Clomazone: Toxicity, Biotransformation, Resistance and Interaction with P450 Inhibitors in Rice (Oryza sativa) and Watergrasses (Echinochloa spp.)
Rice (Oryza sativa), early watergrass (Echinochloa oryzoides); EWG; biotypes resistant (R) and susceptible (S) to thiocarbamates and aryloxyphenoxy propionate herbicides), and late watergrass (Echinochloa phyllopogon; LWG; R and S biotypes) were exposed to clomazone for 7 d. Whole-plant change in fresh weight and B-carotene concentrations were measured. For growth, the No Observed Effect Concentrations (NOECs) were 7.9, 0.21, 0.21, 0.46, and 0.46 µM clomazone for rice, EWG (R), EWG (S), LWG (R), and LWG (S), respectively, while the concentrations causing 25% inhibition in response (IC25s) were 5.6, 0.46, 0.42, 0.92 and 0.79 µM clomazone, respectively. For rice, EWG (R), EWG (S), LWG (R), and LWG (S), the B-carotene NOECs were 0.21, < 0.08, < 0.08, 0.08 and 0.46 µM clomazone, respectively and IC25s were 0.42, 0.08, 0.08, 0.33 and 0.54 µM, respectively. At a field-relevant clomazone application rate resistance to clomazone was observed in EWG (R) and LWG (R) as measured by growth and B-carotene, respectively. Due to similar sensitivity between rice and late watergrass, use of clomazone in rice culture may require the use of a safening technique.
Rice and EWG (S) were exposed to 14C-labeled clomazone to determine accumulation, biotransformation and mass balance. In terms of extractable 14C, rice contained more total residues than EWG (p < 0.05), but the concentration in EWG was significantly higher (p < 0.01). More metabolized residue was measured in EWG compared to rice (p < 0.01). Both species produced hydroxylated forms of clomazone, B-D-glucoside conjugates, and unidentified polar metabolites. The suspected active metabolite, 5-ketoclomazone, was found at a significantly higher concentration in EWG vs. rice (21 ± 2 vs. 5.7 ± 0.5 pmol g-1, respectively; p < 0.01). Qualitatively and quantitatively, more clomazone metabolism was observed in the relatively sensitive EWG compared to rice.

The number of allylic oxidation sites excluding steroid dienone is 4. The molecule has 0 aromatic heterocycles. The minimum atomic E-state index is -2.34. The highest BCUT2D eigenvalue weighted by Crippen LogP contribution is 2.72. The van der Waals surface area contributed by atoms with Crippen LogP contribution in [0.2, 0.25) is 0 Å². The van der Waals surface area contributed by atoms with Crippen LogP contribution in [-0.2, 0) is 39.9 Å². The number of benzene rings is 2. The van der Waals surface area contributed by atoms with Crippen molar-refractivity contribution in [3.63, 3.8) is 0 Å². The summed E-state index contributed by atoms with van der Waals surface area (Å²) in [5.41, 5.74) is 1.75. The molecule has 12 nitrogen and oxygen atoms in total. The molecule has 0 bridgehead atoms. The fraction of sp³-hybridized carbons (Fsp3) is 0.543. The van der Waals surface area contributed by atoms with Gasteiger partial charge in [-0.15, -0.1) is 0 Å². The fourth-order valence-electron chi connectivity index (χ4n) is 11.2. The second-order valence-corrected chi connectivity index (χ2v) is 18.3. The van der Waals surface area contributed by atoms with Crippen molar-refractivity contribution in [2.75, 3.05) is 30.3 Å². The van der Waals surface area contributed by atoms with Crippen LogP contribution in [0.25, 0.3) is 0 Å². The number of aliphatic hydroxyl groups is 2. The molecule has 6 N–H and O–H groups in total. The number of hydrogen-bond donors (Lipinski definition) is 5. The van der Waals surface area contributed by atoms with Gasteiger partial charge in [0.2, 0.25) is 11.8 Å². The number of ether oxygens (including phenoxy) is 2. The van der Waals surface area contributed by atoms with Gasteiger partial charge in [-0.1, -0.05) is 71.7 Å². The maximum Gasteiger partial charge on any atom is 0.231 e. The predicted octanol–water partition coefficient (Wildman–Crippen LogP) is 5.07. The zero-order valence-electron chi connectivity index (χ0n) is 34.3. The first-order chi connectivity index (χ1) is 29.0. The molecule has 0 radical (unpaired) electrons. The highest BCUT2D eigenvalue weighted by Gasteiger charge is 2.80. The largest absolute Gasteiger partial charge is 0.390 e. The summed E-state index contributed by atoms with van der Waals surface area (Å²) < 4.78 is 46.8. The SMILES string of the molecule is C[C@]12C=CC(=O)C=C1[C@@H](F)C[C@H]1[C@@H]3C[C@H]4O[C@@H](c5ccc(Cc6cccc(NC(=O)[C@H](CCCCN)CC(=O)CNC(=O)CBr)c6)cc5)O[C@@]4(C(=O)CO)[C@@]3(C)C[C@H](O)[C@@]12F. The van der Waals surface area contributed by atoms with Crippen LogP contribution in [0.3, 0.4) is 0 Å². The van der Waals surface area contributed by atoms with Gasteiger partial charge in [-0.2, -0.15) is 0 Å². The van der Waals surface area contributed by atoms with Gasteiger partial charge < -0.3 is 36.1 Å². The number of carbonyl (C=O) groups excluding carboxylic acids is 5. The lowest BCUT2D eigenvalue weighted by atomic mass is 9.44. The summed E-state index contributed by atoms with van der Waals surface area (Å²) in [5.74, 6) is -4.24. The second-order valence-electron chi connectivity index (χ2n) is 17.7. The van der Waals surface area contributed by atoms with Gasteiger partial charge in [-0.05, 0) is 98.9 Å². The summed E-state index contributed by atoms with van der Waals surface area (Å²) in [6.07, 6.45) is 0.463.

R and S biotypes of EWG and LWG were exposed to clomazone alone and in combination with P450 inhibitors. Growth reduction (GR25, GR50, and GR75) values were lower for S biotypes than for R biotypes (p < 0.05) with exposure to clomazone alone indicating resistance to clomazone in the R biotypes. In combination with clomazone disulfoton increased 20-d growth in LWG (R) by as much as 5-fold, compared to application of clomazone alone. Oxydemeton methyl increased 20-d growth by as much as 6-fold. Disulfoton and oxydemeton methyl reduced !)-carotene levels compared to treatment with clomazone alone. For EWG (S), disulfoton increased 4-d growth by 46% and increased B-carotene levels by 52%. Demeton-S increased B-carotene levels by 48%. At 6800 g ai ha-1 PBO increased growth and B-carotene levels by 28 and 48%, respectively. These results indicate that P450 enzymes serve both to activate and detoxify clomazone.